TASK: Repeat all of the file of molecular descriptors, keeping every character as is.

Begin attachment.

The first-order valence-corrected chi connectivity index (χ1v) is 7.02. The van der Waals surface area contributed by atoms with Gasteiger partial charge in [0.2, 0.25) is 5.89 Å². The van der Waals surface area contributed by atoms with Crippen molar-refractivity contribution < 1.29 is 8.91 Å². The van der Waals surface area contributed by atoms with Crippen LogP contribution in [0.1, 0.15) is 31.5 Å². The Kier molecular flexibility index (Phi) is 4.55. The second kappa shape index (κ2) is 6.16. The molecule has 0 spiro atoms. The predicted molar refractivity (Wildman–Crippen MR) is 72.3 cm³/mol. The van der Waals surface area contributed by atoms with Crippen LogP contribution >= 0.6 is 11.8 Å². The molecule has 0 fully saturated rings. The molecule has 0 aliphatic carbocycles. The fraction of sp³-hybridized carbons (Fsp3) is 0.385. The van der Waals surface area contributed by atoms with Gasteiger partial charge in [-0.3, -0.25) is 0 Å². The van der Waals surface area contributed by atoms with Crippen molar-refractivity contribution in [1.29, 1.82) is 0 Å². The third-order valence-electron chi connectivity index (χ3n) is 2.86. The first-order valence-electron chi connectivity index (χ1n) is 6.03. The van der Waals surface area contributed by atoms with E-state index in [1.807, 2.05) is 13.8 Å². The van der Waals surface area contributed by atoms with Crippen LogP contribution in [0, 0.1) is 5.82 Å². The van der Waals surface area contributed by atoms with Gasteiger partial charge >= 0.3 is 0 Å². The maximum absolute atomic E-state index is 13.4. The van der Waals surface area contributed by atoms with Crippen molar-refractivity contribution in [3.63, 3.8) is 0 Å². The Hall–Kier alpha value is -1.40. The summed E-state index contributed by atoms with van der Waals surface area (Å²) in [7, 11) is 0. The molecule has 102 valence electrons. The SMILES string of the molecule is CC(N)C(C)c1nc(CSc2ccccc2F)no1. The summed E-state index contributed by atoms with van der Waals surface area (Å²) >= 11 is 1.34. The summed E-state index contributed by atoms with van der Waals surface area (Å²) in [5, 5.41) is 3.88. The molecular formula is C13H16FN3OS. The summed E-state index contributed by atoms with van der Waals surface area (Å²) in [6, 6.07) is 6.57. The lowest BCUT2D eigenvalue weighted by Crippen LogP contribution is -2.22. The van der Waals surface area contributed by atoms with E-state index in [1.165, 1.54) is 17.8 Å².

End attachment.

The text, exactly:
The first-order valence-corrected chi connectivity index (χ1v) is 7.02. The van der Waals surface area contributed by atoms with Gasteiger partial charge in [0.2, 0.25) is 5.89 Å². The van der Waals surface area contributed by atoms with Crippen molar-refractivity contribution < 1.29 is 8.91 Å². The van der Waals surface area contributed by atoms with Crippen LogP contribution in [0.1, 0.15) is 31.5 Å². The Kier molecular flexibility index (Phi) is 4.55. The second kappa shape index (κ2) is 6.16. The molecule has 0 spiro atoms. The predicted molar refractivity (Wildman–Crippen MR) is 72.3 cm³/mol. The van der Waals surface area contributed by atoms with Crippen LogP contribution >= 0.6 is 11.8 Å². The molecule has 0 fully saturated rings. The molecule has 0 aliphatic carbocycles. The fraction of sp³-hybridized carbons (Fsp3) is 0.385. The van der Waals surface area contributed by atoms with Gasteiger partial charge in [-0.3, -0.25) is 0 Å². The van der Waals surface area contributed by atoms with Crippen molar-refractivity contribution in [1.29, 1.82) is 0 Å². The third-order valence-electron chi connectivity index (χ3n) is 2.86. The first-order valence-electron chi connectivity index (χ1n) is 6.03. The van der Waals surface area contributed by atoms with E-state index in [1.807, 2.05) is 13.8 Å². The van der Waals surface area contributed by atoms with Crippen LogP contribution in [0, 0.1) is 5.82 Å². The van der Waals surface area contributed by atoms with Gasteiger partial charge >= 0.3 is 0 Å². The maximum absolute atomic E-state index is 13.4. The van der Waals surface area contributed by atoms with Crippen molar-refractivity contribution in [3.63, 3.8) is 0 Å². The Hall–Kier alpha value is -1.40. The summed E-state index contributed by atoms with van der Waals surface area (Å²) in [7, 11) is 0. The molecule has 102 valence electrons. The SMILES string of the molecule is CC(N)C(C)c1nc(CSc2ccccc2F)no1. The summed E-state index contributed by atoms with van der Waals surface area (Å²) >= 11 is 1.34. The summed E-state index contributed by atoms with van der Waals surface area (Å²) in [5, 5.41) is 3.88. The molecular formula is C13H16FN3OS. The summed E-state index contributed by atoms with van der Waals surface area (Å²) in [6, 6.07) is 6.57. The lowest BCUT2D eigenvalue weighted by Crippen LogP contribution is -2.22. The van der Waals surface area contributed by atoms with E-state index in [1.165, 1.54) is 17.8 Å².